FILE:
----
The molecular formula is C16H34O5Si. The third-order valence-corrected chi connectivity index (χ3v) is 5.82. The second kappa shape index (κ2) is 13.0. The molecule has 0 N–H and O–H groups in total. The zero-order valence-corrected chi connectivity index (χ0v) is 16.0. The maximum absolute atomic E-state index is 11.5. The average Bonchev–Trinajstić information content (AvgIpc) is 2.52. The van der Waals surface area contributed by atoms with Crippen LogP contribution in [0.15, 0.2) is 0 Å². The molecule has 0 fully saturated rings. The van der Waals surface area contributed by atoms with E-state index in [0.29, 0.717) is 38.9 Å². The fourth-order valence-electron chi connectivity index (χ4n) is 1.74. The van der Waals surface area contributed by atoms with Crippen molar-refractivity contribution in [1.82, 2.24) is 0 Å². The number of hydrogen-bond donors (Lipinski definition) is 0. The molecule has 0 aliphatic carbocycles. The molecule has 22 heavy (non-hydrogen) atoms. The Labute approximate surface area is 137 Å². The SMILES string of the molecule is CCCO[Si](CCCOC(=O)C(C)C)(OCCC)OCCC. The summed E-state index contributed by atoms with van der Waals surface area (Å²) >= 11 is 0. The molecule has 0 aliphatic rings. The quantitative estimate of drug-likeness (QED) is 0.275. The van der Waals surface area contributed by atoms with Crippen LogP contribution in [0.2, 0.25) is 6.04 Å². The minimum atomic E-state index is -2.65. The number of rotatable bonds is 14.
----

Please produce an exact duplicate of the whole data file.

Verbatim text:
The molecular formula is C16H34O5Si. The third-order valence-corrected chi connectivity index (χ3v) is 5.82. The second kappa shape index (κ2) is 13.0. The molecule has 0 N–H and O–H groups in total. The zero-order valence-corrected chi connectivity index (χ0v) is 16.0. The maximum absolute atomic E-state index is 11.5. The average Bonchev–Trinajstić information content (AvgIpc) is 2.52. The van der Waals surface area contributed by atoms with Crippen LogP contribution in [0.15, 0.2) is 0 Å². The molecule has 0 fully saturated rings. The van der Waals surface area contributed by atoms with E-state index in [0.29, 0.717) is 38.9 Å². The fourth-order valence-electron chi connectivity index (χ4n) is 1.74. The van der Waals surface area contributed by atoms with Crippen molar-refractivity contribution in [1.82, 2.24) is 0 Å². The number of hydrogen-bond donors (Lipinski definition) is 0. The molecule has 0 aliphatic carbocycles. The molecule has 22 heavy (non-hydrogen) atoms. The Labute approximate surface area is 137 Å². The SMILES string of the molecule is CCCO[Si](CCCOC(=O)C(C)C)(OCCC)OCCC. The summed E-state index contributed by atoms with van der Waals surface area (Å²) >= 11 is 0. The molecule has 0 aliphatic rings. The quantitative estimate of drug-likeness (QED) is 0.275. The van der Waals surface area contributed by atoms with Crippen LogP contribution in [0.2, 0.25) is 6.04 Å². The minimum atomic E-state index is -2.65. The number of rotatable bonds is 14.